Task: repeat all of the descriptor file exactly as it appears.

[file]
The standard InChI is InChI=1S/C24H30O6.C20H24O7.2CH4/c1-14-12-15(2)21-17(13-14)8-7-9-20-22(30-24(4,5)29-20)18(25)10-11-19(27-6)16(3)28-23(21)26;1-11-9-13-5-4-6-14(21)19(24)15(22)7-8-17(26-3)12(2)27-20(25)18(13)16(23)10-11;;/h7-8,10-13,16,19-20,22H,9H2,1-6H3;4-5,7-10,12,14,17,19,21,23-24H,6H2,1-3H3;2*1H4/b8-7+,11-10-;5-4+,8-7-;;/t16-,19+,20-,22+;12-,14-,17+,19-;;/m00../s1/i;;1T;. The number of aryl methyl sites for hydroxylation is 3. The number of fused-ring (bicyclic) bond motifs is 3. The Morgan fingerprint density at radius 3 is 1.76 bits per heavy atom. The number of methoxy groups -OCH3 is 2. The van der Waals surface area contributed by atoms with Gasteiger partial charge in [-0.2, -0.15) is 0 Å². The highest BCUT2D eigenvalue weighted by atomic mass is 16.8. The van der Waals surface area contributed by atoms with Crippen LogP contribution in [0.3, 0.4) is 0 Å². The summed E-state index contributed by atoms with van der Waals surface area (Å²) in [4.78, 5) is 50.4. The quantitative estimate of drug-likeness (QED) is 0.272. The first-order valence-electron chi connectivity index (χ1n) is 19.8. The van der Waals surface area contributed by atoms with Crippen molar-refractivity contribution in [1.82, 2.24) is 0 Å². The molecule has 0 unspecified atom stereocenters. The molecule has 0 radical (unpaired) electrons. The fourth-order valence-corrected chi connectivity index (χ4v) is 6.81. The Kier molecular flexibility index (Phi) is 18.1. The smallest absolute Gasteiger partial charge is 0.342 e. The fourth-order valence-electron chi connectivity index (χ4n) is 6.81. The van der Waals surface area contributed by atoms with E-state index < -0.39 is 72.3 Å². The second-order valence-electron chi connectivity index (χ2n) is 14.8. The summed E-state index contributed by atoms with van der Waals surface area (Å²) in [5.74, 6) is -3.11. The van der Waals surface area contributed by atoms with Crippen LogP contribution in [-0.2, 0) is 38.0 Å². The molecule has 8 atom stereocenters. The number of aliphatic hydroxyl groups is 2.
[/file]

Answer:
The standard InChI is InChI=1S/C24H30O6.C20H24O7.2CH4/c1-14-12-15(2)21-17(13-14)8-7-9-20-22(30-24(4,5)29-20)18(25)10-11-19(27-6)16(3)28-23(21)26;1-11-9-13-5-4-6-14(21)19(24)15(22)7-8-17(26-3)12(2)27-20(25)18(13)16(23)10-11;;/h7-8,10-13,16,19-20,22H,9H2,1-6H3;4-5,7-10,12,14,17,19,21,23-24H,6H2,1-3H3;2*1H4/b8-7+,11-10-;5-4+,8-7-;;/t16-,19+,20-,22+;12-,14-,17+,19-;;/m00../s1/i;;1T;. The number of aryl methyl sites for hydroxylation is 3. The number of fused-ring (bicyclic) bond motifs is 3. The Morgan fingerprint density at radius 3 is 1.76 bits per heavy atom. The number of methoxy groups -OCH3 is 2. The van der Waals surface area contributed by atoms with Gasteiger partial charge in [-0.2, -0.15) is 0 Å². The highest BCUT2D eigenvalue weighted by atomic mass is 16.8. The van der Waals surface area contributed by atoms with Crippen LogP contribution in [0.3, 0.4) is 0 Å². The summed E-state index contributed by atoms with van der Waals surface area (Å²) in [4.78, 5) is 50.4. The quantitative estimate of drug-likeness (QED) is 0.272. The first-order valence-electron chi connectivity index (χ1n) is 19.8. The van der Waals surface area contributed by atoms with Crippen molar-refractivity contribution in [1.82, 2.24) is 0 Å². The molecule has 0 unspecified atom stereocenters. The molecule has 0 radical (unpaired) electrons. The fourth-order valence-corrected chi connectivity index (χ4v) is 6.81. The Kier molecular flexibility index (Phi) is 18.1. The smallest absolute Gasteiger partial charge is 0.342 e. The fourth-order valence-electron chi connectivity index (χ4n) is 6.81. The van der Waals surface area contributed by atoms with E-state index < -0.39 is 72.3 Å². The second-order valence-electron chi connectivity index (χ2n) is 14.8. The summed E-state index contributed by atoms with van der Waals surface area (Å²) in [5.74, 6) is -3.11. The van der Waals surface area contributed by atoms with Crippen LogP contribution in [-0.2, 0) is 38.0 Å². The molecule has 8 atom stereocenters. The number of aliphatic hydroxyl groups is 2.